Among the top birding destinations in the entire Amazon, Cristalino Jungle Lodge doesn’t need much introduction. Protecting nearly 30,000 acres of different habitat in southern Amazonia, Cristalino definitely meets the loftiest of conservation goals, including promoting scientific research, developing environmental awareness, and promoting responsible tourism. During the dry season from June to October, the lodge is host to high-end birding tours from all over the world, and some of the best neotropical birders have honed their chops here working for months as volunteer guides. The bird list contains nearly six hundred species, and visitors will undoubtedly track down several hundred of them from the two observation towers, on the extensive trail network, and by boat along the Cristalino River. Despite visiting in the rainy season for only three full days, Aimee and I still saw some outstanding birds, including Crested Eagle, Banded Antbird, and Collared Puffbird, the latter being one of my nemesis birds.
I’ve stayed at quite a few ecolodges in the Amazon by now, mostly in Ecuador, and I’m impressed by how consistent the birding experiences have been. Regardless of the lodge, on each occasion I’ve worked with an excellent private guide, spent 10-12 hours in the field per day depending on the weather, and explored a wide variety of habitat, including terra firma forest canopy and understory, varzea, and river island. I’ve glimpsed some of the most rare and difficult-to-see birds of the Amazon, and each trip has certainly been worth it, despite the overlap in avifauna at the different lodges. Cristalino Jungle Lodge is unique for being the most costly of all the lodges, which originally came as no surprise considering how expensive everything is in Brazil. Even the price of the short plane ride from Brasília to Alta Floresta (R$1300 round trip) made me pine for the days of $180 USD flight from Quito to Coca and back. What surprised me, though, was the overall quality of the accommodation, which suffers in comparison to Sacha Lodge in western Amazonia, for example (to be fair, the superior rooms are quite posh). Although new dining and common areas are currently under construction, these improvements will likely be accompanied by a further increase in price.
It probably didn’t help that we visited Cristalino during Brazil’s most exuberant holiday, Carnival, or that there were twenty German university students staying there, presumably doing research. With the staff blasting live music at night, most of the other guests partying until late, and the students drying their laundry on every exposed branch around the bungalows, it felt a little bit like we were the odd ones out, getting up at 5am, spending all day in the field, and hoping to be asleep by 9pm. Fortunately, we had the first-rate guiding services of Jorge Lopes all to ourselves, who has worked at the lodge for fifteen years and has a profound knowledge of the reserve’s avifauana (to give the lodge an idea of my expectations for the trip as a hardcore birder, I forwarded a copy of my wish list, or the birds I hoped to see). Jorge doesn’t speak English, but he does have his own audio equipment and a good spotting scope. Should you speak Portuguese, you’ll find him to be thoughtful and well spoken, with interesting views on conservation as well as fascinating stories about his encounters with wildlife. Bradley Davis, a Canadian birder whose experience at Cristalino goes back almost a decade, of Birding Mato Grosso is also available to guide independent birders at the lodge.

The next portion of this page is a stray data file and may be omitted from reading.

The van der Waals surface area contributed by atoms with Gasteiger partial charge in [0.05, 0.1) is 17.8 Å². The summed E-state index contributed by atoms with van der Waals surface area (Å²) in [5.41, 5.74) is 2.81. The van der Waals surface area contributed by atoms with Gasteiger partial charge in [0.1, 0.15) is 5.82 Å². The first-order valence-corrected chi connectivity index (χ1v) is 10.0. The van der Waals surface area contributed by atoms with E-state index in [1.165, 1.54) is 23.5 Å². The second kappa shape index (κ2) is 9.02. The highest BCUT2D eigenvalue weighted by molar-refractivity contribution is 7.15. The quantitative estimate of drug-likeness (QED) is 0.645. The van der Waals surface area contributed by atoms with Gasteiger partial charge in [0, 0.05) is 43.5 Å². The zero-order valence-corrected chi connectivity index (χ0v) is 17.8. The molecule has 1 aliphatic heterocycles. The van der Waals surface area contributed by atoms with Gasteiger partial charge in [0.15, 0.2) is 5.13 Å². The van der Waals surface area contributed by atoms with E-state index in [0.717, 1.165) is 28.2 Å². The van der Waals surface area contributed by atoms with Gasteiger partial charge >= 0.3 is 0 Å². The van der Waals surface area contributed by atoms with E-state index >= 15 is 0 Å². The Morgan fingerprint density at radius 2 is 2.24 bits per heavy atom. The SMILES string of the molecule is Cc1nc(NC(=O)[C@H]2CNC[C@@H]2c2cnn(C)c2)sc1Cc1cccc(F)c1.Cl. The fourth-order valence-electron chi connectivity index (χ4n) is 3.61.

As is customary, we didn’t arrive at the lodge on the first day until nearly 5pm (it would have cost an additional $95 USD per person to leave Alta Floresta at 9am instead of 3pm, and we were content that morning with birding the forest fragment at Hotel Floresta Amazonica and observing the Harpy Eagle nest). We did manage to do some birding in the late afternoon down at the floating dock on the Cristalino River though, noting Paradise Jacamar, Short-Tailed Nighthawk, and Bare-Faced Curassow, among others. The river was running quite high, and I quickly realized that all the typical dry season observations of Razor-Billed Curassow, Brazilian Tapir, and various large cats coming down to the water’s edge were not possibile this time of year. I was immediately at ease with Jorge, who took a relaxed but completely informed approach to our casual birding session, giving me credit for my knowledge and experience but also engaging Aimée about what she was seeing and hearing. We talked a little bit about my goals for the trip, but not in an anxious or assuming way, and decided on visiting the new fifty-meter canopy tower the following morning for some of the canopy specialties, including Curl-Crested Aracari and Black-Girdled Barbet.